After the Rise of Rome expansion set in Ancient Rome, Ensemble Studios released Age of Empires II: The Age of Kings on September 30, 1999. This too was an instant success with Microsoft announcing sales of over two million copies in just three months, and AoK stayed in the Top 20 sales for over two-and-a-half years. The game even surpassed its predecessor on GameRankings with a score of 92%.

Age of Empires PC Screenshot

For many players, this new episode remains the most popular of the entire saga. Critics loved the choice of era — the Middle Ages — and the numerous improvements to the game system. The animations had been reworked and improved as well as the sound effects – one of the series’ strong points – remained just as realistic.

Age of Empires II had a second lease of life in 2013, when an HD remake was published on Steam, together with three new extensions, and the episode continues to be successful to this day: more than 5 million copies of Age of Empires II: HD Edition have now been sold on Steam, and there are still around 400,000 active players!

Age of Empires II HD Edition Key Art

A Temporary Change of Scenery

But let’s go back to the beginning of the century. In 2001, Microsoft was preparing to launch the first Xbox. To reinforce its gaming division, the company bought Ensemble Studios to demonstrate its investment into game development, and in 2002 released Age of Mythology, which experimented with the now-classic Age formula by moving away from actual historical events to concentrate on Greek, Egyptian, and Nordic folklore – allowing fantastical units like cyclopses, mummies and frost giants to fight alongside archers and cavalry. The gameplay innovation and 3D game engine delighted players and specialists, so much so that over a million copies were sold in less than four months.

In 2005, Ensemble Studios returned to its favorite theme: history. Situated in the colonial era between 1492 and 1850, Age of Empires III invited us to discover the New World by establishing a colony in one of eight civilizations. Once again, the game was warmly received and praised for its incredible graphics, great sound effects, and multiplayer mode directly integrated with the interface. The game was also a commercial success, with over two million copies sold in two years. Age III received two extensions: The WarChiefs in 2006 and The Asian Dynasties in 2007 as well as an HD re-release on Steam in 2012. This sold 2.4 million copies and still has nearly 100,000 active players today.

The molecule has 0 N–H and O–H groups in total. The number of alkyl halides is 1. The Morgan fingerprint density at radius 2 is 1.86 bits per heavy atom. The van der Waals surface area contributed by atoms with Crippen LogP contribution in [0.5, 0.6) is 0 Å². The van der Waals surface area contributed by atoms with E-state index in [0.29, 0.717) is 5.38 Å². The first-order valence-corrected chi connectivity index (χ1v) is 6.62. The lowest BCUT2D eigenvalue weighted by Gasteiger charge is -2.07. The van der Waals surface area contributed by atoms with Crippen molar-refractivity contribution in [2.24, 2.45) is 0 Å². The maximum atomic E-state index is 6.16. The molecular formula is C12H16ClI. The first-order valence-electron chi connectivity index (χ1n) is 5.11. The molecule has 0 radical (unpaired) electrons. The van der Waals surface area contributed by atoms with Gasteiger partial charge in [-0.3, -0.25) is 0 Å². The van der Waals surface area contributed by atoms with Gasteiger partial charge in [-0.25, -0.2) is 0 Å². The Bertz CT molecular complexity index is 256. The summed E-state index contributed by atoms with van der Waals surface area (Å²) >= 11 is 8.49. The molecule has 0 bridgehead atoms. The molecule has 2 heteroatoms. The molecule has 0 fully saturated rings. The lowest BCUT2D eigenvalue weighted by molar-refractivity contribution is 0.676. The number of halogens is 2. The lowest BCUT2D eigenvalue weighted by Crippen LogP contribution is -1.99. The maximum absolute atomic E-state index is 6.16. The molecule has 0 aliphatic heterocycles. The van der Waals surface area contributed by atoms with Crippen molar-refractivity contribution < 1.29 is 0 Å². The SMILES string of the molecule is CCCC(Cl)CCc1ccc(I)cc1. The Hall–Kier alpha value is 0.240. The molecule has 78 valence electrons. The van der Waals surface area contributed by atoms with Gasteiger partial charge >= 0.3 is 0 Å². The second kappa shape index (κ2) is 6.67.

Age of Empires III Screenshot


In 20 years of existence, the Age of Empires series has taken nearly 30 million players through seven centuries of history. Today, the first game is getting a welcome new lease on life with Age of Empires: Definitive Edition. This new version contains not only all the original game content, but also lots of new features. The most noticeable improvements are the graphics and animation, both of which have been entirely remastered for 4K displays on modern devices. The gameplay has been modernized – for example, there are several levels of zoom and a new interface – and the content hasn’t been forgotten either, with completely revised rhythm and narration, new options to share and find custom scenarios and campaigns built with the scenario editor, brand new competitive modes and, of course, lots of multiplayer options. Even the soundtrack, which was celebrated 20 years ago for the historical research that went into it, has been re-orchestrated and expanded. To top all of this, those nostalgic for the original can choose ‘classic’ mode, allowing them to relive the experience exactly as it was imagined twenty years ago.

Age of Empires DE GIF

And this is just the beginning. At gamescom 2017, Microsoft announced they were working on definitive editions of Age of Empires II and III as well as the eagerly-awaited Age of Empires IV developed by Relic Entertainment.

See the rest of the story on Xbox Wire